Most of the alfalfa varieties being introduced for the 2008 planting season have been reviewed and approved for certification by the National Alfalfa and Miscellaneous Legumes Variety Re-view Board, which is an association of official seed certifying agencies.
A few of those listed on these pages are being marketed now, but will go through board review this coming January. (Those varieties are footnoted.)
Some of the new alfalfas fill a void in a company's alfalfa lineup. Others offer improved pest resistance or other traits.
Buying alfalfa seed that's eligible for certification is a grower's best insurance when the seed supply is tight, says Dan Undersander, extension forage specialist with the University of Wisconsin.
“In years when seed is short and people really scrape the bottom of the barrel, you end up with two things. Seed may not have the high germination or the low level of hard seed we'd like to see. Or it may have weed seeds and other things in it. So certification will tell you that you've got clean seed and that the seed will germinate,” he says.
Undersander recommends that growers buy from dealers with proven reputations. Major seed companies have their varieties reviewed. Those that pass board review are eligible for certification, but much of the domestic alfalfa seed is not actually certified.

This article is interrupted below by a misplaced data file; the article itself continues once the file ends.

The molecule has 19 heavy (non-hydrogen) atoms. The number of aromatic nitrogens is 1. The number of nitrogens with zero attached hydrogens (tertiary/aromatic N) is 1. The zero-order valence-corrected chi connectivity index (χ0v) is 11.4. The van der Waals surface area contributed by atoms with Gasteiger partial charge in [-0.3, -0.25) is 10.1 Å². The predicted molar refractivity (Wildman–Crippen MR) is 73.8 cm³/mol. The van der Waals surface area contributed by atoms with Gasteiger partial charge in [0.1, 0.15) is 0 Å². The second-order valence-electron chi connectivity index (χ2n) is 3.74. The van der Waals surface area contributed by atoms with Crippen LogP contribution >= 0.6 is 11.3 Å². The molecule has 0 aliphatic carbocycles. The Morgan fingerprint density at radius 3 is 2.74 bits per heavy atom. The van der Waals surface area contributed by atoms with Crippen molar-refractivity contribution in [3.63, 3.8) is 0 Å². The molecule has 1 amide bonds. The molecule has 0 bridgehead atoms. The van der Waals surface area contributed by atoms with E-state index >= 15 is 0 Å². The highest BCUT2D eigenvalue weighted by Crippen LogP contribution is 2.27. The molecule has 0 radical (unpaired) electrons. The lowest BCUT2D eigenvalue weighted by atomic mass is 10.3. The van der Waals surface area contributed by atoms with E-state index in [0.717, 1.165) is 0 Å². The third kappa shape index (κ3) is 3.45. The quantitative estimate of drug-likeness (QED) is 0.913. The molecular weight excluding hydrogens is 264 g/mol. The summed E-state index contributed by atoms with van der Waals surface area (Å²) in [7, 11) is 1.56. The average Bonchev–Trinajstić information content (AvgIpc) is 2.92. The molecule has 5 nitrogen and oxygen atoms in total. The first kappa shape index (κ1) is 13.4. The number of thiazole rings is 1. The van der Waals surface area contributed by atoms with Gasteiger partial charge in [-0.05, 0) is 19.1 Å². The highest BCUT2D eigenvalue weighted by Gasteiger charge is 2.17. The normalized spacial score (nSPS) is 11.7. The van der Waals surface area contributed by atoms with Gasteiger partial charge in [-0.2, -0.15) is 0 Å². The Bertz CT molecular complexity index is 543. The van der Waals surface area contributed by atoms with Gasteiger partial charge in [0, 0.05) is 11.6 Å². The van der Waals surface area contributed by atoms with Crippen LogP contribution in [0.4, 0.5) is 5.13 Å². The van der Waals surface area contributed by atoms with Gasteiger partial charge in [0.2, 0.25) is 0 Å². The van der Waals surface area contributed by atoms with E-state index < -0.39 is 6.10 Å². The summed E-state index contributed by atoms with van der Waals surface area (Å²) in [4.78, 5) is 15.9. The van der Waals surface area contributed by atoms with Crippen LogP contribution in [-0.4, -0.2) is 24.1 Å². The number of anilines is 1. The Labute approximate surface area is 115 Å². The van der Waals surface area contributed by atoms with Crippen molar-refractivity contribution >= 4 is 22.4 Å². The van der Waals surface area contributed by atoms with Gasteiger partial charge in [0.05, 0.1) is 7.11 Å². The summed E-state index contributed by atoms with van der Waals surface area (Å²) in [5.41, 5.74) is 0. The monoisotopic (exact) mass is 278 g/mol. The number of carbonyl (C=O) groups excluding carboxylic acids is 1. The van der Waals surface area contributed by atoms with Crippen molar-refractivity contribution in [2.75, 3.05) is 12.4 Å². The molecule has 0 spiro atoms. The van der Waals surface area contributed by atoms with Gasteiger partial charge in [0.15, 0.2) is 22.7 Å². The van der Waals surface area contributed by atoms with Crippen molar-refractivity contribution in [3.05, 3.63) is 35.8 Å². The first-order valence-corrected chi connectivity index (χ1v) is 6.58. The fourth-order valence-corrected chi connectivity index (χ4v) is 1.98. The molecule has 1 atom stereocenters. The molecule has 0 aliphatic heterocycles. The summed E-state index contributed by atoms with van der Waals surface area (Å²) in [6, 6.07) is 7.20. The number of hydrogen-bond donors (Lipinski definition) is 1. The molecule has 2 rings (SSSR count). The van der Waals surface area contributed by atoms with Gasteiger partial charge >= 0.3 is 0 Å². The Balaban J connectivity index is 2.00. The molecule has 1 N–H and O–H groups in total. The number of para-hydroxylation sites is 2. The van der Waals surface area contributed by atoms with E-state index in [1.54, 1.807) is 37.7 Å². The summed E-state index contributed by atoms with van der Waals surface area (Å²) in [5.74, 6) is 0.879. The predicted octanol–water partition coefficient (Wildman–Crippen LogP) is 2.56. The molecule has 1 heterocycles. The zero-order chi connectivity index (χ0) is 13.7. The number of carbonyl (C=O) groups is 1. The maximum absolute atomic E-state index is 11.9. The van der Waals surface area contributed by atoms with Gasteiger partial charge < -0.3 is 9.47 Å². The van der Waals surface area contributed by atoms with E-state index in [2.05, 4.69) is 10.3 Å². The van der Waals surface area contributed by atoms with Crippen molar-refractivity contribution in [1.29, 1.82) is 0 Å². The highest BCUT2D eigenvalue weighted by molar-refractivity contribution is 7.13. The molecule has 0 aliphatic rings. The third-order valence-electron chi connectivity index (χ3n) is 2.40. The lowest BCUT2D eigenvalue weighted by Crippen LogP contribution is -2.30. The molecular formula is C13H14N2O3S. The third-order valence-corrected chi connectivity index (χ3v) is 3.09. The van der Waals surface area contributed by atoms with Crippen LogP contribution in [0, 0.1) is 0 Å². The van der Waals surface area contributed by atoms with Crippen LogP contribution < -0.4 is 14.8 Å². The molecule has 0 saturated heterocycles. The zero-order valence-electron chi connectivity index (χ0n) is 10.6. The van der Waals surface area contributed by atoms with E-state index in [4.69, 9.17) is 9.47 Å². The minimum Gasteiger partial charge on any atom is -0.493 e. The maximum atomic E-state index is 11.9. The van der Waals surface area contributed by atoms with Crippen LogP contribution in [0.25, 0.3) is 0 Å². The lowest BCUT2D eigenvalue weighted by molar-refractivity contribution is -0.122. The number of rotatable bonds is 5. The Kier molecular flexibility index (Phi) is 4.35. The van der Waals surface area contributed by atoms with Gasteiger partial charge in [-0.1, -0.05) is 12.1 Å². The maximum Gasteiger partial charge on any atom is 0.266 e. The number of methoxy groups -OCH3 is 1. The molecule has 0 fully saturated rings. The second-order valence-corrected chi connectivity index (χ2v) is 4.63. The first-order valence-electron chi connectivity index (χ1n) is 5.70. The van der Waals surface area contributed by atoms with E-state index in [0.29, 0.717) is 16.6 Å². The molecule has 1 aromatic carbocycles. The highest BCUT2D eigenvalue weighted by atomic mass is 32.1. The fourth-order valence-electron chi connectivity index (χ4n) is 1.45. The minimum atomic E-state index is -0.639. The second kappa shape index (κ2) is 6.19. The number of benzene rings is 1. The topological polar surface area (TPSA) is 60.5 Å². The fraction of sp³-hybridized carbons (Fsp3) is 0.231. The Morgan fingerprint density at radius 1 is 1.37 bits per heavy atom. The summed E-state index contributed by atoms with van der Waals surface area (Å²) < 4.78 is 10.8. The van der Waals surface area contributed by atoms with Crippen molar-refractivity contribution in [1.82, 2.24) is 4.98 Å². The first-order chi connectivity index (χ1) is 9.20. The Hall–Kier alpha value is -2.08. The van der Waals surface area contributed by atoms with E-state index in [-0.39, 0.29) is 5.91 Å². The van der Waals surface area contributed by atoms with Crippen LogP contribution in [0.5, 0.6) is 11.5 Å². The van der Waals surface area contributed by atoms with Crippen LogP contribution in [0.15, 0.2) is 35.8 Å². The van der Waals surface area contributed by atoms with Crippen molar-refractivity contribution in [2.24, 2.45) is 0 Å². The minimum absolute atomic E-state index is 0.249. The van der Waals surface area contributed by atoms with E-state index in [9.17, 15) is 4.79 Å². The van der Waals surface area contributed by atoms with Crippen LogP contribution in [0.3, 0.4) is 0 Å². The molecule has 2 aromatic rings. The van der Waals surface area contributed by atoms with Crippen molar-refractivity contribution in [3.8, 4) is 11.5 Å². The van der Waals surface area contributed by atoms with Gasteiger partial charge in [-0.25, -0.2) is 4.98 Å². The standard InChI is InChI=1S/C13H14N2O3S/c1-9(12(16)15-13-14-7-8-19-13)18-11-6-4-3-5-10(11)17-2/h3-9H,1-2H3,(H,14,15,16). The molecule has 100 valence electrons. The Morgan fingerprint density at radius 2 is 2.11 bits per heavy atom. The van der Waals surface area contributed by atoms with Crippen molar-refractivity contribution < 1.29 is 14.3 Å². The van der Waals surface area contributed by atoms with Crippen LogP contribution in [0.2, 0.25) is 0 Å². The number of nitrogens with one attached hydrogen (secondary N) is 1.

“If you know the dealer and trust that company, then eligible for certification is the important characteristic” when shopping for alfalfa seed, he adds. “We should remind people that, over the last few years, even the blends and the ‘cheaper’ seed have been of very good genetics because of a good supply of seed.
“But this year, when the supply of seed is less, the difference between the lower-cost seed and the premium seed will be far greater in terms of performance than it has been previously.”
So it's worth a grower's while to buy varieties with known levels of disease resistance rather than brown-bag seed, or seed not eligible for certification. Buying common or brown-bag alfalfa is “sort of like saying you don't know whether you're getting a Holstein or a Guernsey,” Undersander says.